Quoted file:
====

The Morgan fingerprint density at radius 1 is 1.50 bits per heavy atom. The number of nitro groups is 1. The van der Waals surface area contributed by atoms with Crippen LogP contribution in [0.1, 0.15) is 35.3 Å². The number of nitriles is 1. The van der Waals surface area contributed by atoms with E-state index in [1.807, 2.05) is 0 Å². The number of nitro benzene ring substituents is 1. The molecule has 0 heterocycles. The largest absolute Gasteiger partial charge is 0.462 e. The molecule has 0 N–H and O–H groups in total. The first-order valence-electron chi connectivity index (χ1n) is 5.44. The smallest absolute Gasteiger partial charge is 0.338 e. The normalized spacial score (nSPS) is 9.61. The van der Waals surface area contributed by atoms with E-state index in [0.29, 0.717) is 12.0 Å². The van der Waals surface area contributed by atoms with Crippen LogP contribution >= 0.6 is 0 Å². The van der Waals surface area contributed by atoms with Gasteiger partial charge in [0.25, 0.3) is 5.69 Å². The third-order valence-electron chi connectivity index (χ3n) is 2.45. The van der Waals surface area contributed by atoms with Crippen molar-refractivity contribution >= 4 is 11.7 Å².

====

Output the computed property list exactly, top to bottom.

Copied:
The Morgan fingerprint density at radius 1 is 1.50 bits per heavy atom. The number of nitro groups is 1. The van der Waals surface area contributed by atoms with Crippen LogP contribution in [0.1, 0.15) is 35.3 Å². The number of nitriles is 1. The van der Waals surface area contributed by atoms with E-state index in [1.807, 2.05) is 0 Å². The number of nitro benzene ring substituents is 1. The molecule has 0 heterocycles. The largest absolute Gasteiger partial charge is 0.462 e. The molecule has 0 N–H and O–H groups in total. The first-order valence-electron chi connectivity index (χ1n) is 5.44. The smallest absolute Gasteiger partial charge is 0.338 e. The normalized spacial score (nSPS) is 9.61. The van der Waals surface area contributed by atoms with E-state index in [0.29, 0.717) is 12.0 Å². The van der Waals surface area contributed by atoms with Crippen LogP contribution >= 0.6 is 0 Å². The van der Waals surface area contributed by atoms with Gasteiger partial charge in [0.25, 0.3) is 5.69 Å². The third-order valence-electron chi connectivity index (χ3n) is 2.45. The van der Waals surface area contributed by atoms with Crippen molar-refractivity contribution >= 4 is 11.7 Å².